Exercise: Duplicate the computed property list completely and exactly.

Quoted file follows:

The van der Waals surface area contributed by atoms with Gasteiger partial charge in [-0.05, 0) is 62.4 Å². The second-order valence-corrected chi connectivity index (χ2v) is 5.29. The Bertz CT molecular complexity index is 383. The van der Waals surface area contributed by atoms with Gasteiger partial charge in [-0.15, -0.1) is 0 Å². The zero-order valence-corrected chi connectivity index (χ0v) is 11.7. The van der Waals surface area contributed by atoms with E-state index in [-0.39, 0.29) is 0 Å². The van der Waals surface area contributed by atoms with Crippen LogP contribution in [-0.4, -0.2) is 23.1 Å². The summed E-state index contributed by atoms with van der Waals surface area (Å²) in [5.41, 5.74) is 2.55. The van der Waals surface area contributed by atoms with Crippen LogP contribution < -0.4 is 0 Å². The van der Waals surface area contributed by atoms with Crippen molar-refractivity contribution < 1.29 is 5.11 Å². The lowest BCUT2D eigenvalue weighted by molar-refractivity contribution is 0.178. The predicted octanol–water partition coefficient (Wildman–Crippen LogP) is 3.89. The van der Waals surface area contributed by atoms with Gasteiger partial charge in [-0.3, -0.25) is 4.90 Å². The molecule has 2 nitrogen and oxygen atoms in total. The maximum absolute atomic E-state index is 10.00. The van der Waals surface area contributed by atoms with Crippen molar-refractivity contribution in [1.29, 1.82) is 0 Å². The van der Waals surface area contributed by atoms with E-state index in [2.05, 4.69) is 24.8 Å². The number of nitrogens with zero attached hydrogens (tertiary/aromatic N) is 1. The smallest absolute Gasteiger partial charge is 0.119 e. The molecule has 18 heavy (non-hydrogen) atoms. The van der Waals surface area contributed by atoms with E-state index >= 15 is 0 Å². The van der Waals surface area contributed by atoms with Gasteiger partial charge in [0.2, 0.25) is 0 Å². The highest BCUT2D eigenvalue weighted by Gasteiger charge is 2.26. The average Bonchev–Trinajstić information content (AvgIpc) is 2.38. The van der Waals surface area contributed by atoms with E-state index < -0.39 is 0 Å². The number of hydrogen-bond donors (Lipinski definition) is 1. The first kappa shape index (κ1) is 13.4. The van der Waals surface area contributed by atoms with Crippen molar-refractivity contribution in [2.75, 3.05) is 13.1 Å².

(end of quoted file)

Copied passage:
The van der Waals surface area contributed by atoms with Gasteiger partial charge in [-0.05, 0) is 62.4 Å². The second-order valence-corrected chi connectivity index (χ2v) is 5.29. The Bertz CT molecular complexity index is 383. The van der Waals surface area contributed by atoms with Gasteiger partial charge in [-0.15, -0.1) is 0 Å². The zero-order valence-corrected chi connectivity index (χ0v) is 11.7. The van der Waals surface area contributed by atoms with E-state index in [-0.39, 0.29) is 0 Å². The van der Waals surface area contributed by atoms with Crippen LogP contribution in [-0.4, -0.2) is 23.1 Å². The summed E-state index contributed by atoms with van der Waals surface area (Å²) in [5.41, 5.74) is 2.55. The van der Waals surface area contributed by atoms with Crippen LogP contribution < -0.4 is 0 Å². The van der Waals surface area contributed by atoms with Crippen molar-refractivity contribution < 1.29 is 5.11 Å². The lowest BCUT2D eigenvalue weighted by molar-refractivity contribution is 0.178. The predicted octanol–water partition coefficient (Wildman–Crippen LogP) is 3.89. The van der Waals surface area contributed by atoms with Gasteiger partial charge in [-0.3, -0.25) is 4.90 Å². The molecule has 2 nitrogen and oxygen atoms in total. The maximum absolute atomic E-state index is 10.00. The van der Waals surface area contributed by atoms with Crippen molar-refractivity contribution in [1.29, 1.82) is 0 Å². The van der Waals surface area contributed by atoms with E-state index in [2.05, 4.69) is 24.8 Å². The number of nitrogens with zero attached hydrogens (tertiary/aromatic N) is 1. The smallest absolute Gasteiger partial charge is 0.119 e. The molecule has 18 heavy (non-hydrogen) atoms. The van der Waals surface area contributed by atoms with E-state index >= 15 is 0 Å². The van der Waals surface area contributed by atoms with Gasteiger partial charge in [0.2, 0.25) is 0 Å². The highest BCUT2D eigenvalue weighted by Gasteiger charge is 2.26. The average Bonchev–Trinajstić information content (AvgIpc) is 2.38. The van der Waals surface area contributed by atoms with E-state index < -0.39 is 0 Å². The number of hydrogen-bond donors (Lipinski definition) is 1. The first kappa shape index (κ1) is 13.4. The van der Waals surface area contributed by atoms with Crippen molar-refractivity contribution in [2.75, 3.05) is 13.1 Å².